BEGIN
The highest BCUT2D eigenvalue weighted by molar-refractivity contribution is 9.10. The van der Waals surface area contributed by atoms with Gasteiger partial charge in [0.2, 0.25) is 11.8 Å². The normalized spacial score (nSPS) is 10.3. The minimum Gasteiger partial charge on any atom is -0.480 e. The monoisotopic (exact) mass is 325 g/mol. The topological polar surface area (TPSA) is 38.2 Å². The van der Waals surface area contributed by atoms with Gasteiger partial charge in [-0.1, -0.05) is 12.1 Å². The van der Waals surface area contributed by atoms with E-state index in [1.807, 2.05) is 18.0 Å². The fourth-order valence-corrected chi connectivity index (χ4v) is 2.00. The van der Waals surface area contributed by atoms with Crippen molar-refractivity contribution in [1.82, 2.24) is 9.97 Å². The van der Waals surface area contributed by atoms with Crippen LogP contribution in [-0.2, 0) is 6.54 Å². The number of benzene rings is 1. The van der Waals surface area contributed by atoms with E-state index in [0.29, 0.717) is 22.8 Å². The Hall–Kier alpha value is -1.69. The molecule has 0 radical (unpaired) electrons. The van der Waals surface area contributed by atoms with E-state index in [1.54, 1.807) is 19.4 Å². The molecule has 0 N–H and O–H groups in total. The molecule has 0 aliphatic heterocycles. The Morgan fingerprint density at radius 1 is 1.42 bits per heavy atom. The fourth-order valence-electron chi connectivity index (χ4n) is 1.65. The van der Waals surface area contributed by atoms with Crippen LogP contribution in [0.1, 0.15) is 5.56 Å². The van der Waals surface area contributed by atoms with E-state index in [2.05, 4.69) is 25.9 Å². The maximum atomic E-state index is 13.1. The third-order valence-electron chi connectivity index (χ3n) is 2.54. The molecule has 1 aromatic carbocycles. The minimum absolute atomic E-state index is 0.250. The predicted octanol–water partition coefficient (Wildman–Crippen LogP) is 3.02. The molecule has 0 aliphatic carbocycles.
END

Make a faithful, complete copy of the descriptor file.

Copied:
The highest BCUT2D eigenvalue weighted by molar-refractivity contribution is 9.10. The van der Waals surface area contributed by atoms with Gasteiger partial charge in [0.2, 0.25) is 11.8 Å². The normalized spacial score (nSPS) is 10.3. The minimum Gasteiger partial charge on any atom is -0.480 e. The monoisotopic (exact) mass is 325 g/mol. The topological polar surface area (TPSA) is 38.2 Å². The van der Waals surface area contributed by atoms with Gasteiger partial charge in [-0.1, -0.05) is 12.1 Å². The van der Waals surface area contributed by atoms with E-state index in [1.807, 2.05) is 18.0 Å². The fourth-order valence-corrected chi connectivity index (χ4v) is 2.00. The van der Waals surface area contributed by atoms with Crippen molar-refractivity contribution in [1.82, 2.24) is 9.97 Å². The van der Waals surface area contributed by atoms with Crippen LogP contribution in [-0.2, 0) is 6.54 Å². The number of benzene rings is 1. The van der Waals surface area contributed by atoms with E-state index in [0.29, 0.717) is 22.8 Å². The Hall–Kier alpha value is -1.69. The molecule has 0 radical (unpaired) electrons. The van der Waals surface area contributed by atoms with E-state index in [1.54, 1.807) is 19.4 Å². The molecule has 0 N–H and O–H groups in total. The molecule has 0 aliphatic heterocycles. The Morgan fingerprint density at radius 1 is 1.42 bits per heavy atom. The fourth-order valence-electron chi connectivity index (χ4n) is 1.65. The van der Waals surface area contributed by atoms with Crippen LogP contribution in [0.1, 0.15) is 5.56 Å². The van der Waals surface area contributed by atoms with E-state index in [2.05, 4.69) is 25.9 Å². The maximum atomic E-state index is 13.1. The third-order valence-electron chi connectivity index (χ3n) is 2.54. The molecule has 1 aromatic carbocycles. The minimum absolute atomic E-state index is 0.250. The predicted octanol–water partition coefficient (Wildman–Crippen LogP) is 3.02. The molecule has 0 aliphatic carbocycles.